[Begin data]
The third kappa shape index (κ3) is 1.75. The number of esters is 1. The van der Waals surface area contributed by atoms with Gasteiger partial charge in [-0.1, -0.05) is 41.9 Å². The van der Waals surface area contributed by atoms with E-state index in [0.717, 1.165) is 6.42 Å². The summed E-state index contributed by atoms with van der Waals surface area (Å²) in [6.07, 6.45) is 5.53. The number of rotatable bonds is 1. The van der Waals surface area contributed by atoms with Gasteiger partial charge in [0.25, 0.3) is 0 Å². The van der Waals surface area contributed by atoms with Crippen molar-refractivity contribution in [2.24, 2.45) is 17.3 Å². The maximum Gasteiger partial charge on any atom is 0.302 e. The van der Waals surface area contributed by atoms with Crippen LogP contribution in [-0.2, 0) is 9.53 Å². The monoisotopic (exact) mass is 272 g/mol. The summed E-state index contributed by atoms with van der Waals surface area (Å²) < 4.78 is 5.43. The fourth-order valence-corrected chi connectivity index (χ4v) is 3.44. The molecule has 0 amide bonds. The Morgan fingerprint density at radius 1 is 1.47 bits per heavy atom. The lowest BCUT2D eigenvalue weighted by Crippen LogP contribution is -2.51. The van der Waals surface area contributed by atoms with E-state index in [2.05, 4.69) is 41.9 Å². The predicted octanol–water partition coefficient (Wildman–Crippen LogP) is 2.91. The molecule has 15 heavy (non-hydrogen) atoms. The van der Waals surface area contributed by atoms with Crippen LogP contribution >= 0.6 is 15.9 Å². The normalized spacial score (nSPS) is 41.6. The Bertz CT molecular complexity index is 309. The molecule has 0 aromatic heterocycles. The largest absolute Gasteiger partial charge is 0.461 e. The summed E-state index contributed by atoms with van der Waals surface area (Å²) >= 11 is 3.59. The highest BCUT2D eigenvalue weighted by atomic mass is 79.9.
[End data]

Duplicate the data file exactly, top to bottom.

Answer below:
The third kappa shape index (κ3) is 1.75. The number of esters is 1. The van der Waals surface area contributed by atoms with Gasteiger partial charge in [-0.1, -0.05) is 41.9 Å². The van der Waals surface area contributed by atoms with E-state index in [0.717, 1.165) is 6.42 Å². The summed E-state index contributed by atoms with van der Waals surface area (Å²) in [6.07, 6.45) is 5.53. The number of rotatable bonds is 1. The van der Waals surface area contributed by atoms with Gasteiger partial charge in [0.25, 0.3) is 0 Å². The van der Waals surface area contributed by atoms with Crippen molar-refractivity contribution in [2.24, 2.45) is 17.3 Å². The maximum Gasteiger partial charge on any atom is 0.302 e. The van der Waals surface area contributed by atoms with Crippen LogP contribution in [-0.2, 0) is 9.53 Å². The monoisotopic (exact) mass is 272 g/mol. The summed E-state index contributed by atoms with van der Waals surface area (Å²) < 4.78 is 5.43. The fourth-order valence-corrected chi connectivity index (χ4v) is 3.44. The molecule has 0 amide bonds. The Morgan fingerprint density at radius 1 is 1.47 bits per heavy atom. The lowest BCUT2D eigenvalue weighted by Crippen LogP contribution is -2.51. The van der Waals surface area contributed by atoms with E-state index in [2.05, 4.69) is 41.9 Å². The predicted octanol–water partition coefficient (Wildman–Crippen LogP) is 2.91. The molecule has 15 heavy (non-hydrogen) atoms. The van der Waals surface area contributed by atoms with Crippen LogP contribution >= 0.6 is 15.9 Å². The normalized spacial score (nSPS) is 41.6. The Bertz CT molecular complexity index is 309. The molecule has 0 aromatic heterocycles. The largest absolute Gasteiger partial charge is 0.461 e. The summed E-state index contributed by atoms with van der Waals surface area (Å²) >= 11 is 3.59. The highest BCUT2D eigenvalue weighted by atomic mass is 79.9.